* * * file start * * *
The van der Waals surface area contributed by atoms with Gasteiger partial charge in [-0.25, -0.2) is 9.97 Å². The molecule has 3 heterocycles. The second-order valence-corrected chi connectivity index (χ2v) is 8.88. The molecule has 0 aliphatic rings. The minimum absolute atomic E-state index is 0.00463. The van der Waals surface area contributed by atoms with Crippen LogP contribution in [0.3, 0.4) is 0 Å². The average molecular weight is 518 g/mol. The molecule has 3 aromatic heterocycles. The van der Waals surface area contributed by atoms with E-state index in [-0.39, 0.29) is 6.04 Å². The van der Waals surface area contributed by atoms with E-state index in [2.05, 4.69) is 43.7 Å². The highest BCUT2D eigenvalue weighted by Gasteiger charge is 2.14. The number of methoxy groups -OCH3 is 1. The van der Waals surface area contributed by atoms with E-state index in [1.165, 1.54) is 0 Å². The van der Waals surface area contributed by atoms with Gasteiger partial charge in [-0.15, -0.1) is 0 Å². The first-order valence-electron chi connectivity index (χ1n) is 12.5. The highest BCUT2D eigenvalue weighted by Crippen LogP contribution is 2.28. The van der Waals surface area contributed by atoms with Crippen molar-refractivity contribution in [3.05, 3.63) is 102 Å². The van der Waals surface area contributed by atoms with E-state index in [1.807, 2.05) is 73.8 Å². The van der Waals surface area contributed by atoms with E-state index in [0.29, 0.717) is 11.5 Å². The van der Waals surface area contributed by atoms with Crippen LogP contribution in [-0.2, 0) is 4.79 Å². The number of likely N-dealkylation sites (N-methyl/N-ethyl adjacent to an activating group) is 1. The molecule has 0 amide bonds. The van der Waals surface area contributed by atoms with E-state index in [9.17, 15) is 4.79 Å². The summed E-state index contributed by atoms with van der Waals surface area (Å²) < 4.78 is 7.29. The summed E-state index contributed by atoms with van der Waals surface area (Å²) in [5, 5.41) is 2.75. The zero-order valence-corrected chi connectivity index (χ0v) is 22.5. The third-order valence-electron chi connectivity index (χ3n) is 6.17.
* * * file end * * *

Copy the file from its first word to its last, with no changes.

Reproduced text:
The van der Waals surface area contributed by atoms with Gasteiger partial charge in [-0.25, -0.2) is 9.97 Å². The molecule has 3 heterocycles. The second-order valence-corrected chi connectivity index (χ2v) is 8.88. The molecule has 0 aliphatic rings. The minimum absolute atomic E-state index is 0.00463. The van der Waals surface area contributed by atoms with Crippen LogP contribution in [0.3, 0.4) is 0 Å². The average molecular weight is 518 g/mol. The molecule has 3 aromatic heterocycles. The van der Waals surface area contributed by atoms with E-state index in [-0.39, 0.29) is 6.04 Å². The van der Waals surface area contributed by atoms with E-state index in [2.05, 4.69) is 43.7 Å². The highest BCUT2D eigenvalue weighted by Gasteiger charge is 2.14. The number of methoxy groups -OCH3 is 1. The van der Waals surface area contributed by atoms with E-state index in [1.165, 1.54) is 0 Å². The van der Waals surface area contributed by atoms with Gasteiger partial charge in [-0.15, -0.1) is 0 Å². The first-order valence-electron chi connectivity index (χ1n) is 12.5. The highest BCUT2D eigenvalue weighted by Crippen LogP contribution is 2.28. The van der Waals surface area contributed by atoms with Crippen molar-refractivity contribution in [3.05, 3.63) is 102 Å². The van der Waals surface area contributed by atoms with E-state index in [1.807, 2.05) is 73.8 Å². The van der Waals surface area contributed by atoms with E-state index in [0.29, 0.717) is 11.5 Å². The van der Waals surface area contributed by atoms with Crippen LogP contribution in [-0.2, 0) is 4.79 Å². The number of likely N-dealkylation sites (N-methyl/N-ethyl adjacent to an activating group) is 1. The molecule has 0 amide bonds. The van der Waals surface area contributed by atoms with E-state index in [9.17, 15) is 4.79 Å². The summed E-state index contributed by atoms with van der Waals surface area (Å²) < 4.78 is 7.29. The summed E-state index contributed by atoms with van der Waals surface area (Å²) in [5, 5.41) is 2.75. The zero-order valence-corrected chi connectivity index (χ0v) is 22.5. The third-order valence-electron chi connectivity index (χ3n) is 6.17.